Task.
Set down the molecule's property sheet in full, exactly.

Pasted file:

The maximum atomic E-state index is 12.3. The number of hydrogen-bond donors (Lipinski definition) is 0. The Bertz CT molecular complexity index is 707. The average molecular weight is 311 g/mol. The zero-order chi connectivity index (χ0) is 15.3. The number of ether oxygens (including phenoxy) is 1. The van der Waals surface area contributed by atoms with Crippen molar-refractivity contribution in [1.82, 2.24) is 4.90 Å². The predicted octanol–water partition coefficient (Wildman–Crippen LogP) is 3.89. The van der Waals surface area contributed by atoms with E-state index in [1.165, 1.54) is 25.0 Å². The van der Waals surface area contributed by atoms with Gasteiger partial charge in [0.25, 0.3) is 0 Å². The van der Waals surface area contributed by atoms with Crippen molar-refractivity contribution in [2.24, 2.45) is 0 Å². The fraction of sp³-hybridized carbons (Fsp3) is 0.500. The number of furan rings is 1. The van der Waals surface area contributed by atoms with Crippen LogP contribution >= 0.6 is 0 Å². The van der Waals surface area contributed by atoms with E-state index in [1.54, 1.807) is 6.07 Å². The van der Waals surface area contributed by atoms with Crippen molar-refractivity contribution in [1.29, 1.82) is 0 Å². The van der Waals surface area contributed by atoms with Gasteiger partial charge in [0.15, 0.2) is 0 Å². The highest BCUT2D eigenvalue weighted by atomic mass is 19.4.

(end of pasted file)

The maximum atomic E-state index is 12.3. The number of hydrogen-bond donors (Lipinski definition) is 0. The Bertz CT molecular complexity index is 707. The average molecular weight is 311 g/mol. The zero-order chi connectivity index (χ0) is 15.3. The number of ether oxygens (including phenoxy) is 1. The van der Waals surface area contributed by atoms with Crippen molar-refractivity contribution in [1.82, 2.24) is 4.90 Å². The predicted octanol–water partition coefficient (Wildman–Crippen LogP) is 3.89. The van der Waals surface area contributed by atoms with E-state index in [1.165, 1.54) is 25.0 Å². The van der Waals surface area contributed by atoms with Gasteiger partial charge in [0.25, 0.3) is 0 Å². The van der Waals surface area contributed by atoms with Crippen molar-refractivity contribution in [2.24, 2.45) is 0 Å². The fraction of sp³-hybridized carbons (Fsp3) is 0.500. The number of furan rings is 1. The van der Waals surface area contributed by atoms with Crippen LogP contribution >= 0.6 is 0 Å². The van der Waals surface area contributed by atoms with E-state index in [1.54, 1.807) is 6.07 Å². The van der Waals surface area contributed by atoms with Crippen molar-refractivity contribution in [1.29, 1.82) is 0 Å². The van der Waals surface area contributed by atoms with Gasteiger partial charge in [0.15, 0.2) is 0 Å². The highest BCUT2D eigenvalue weighted by atomic mass is 19.4.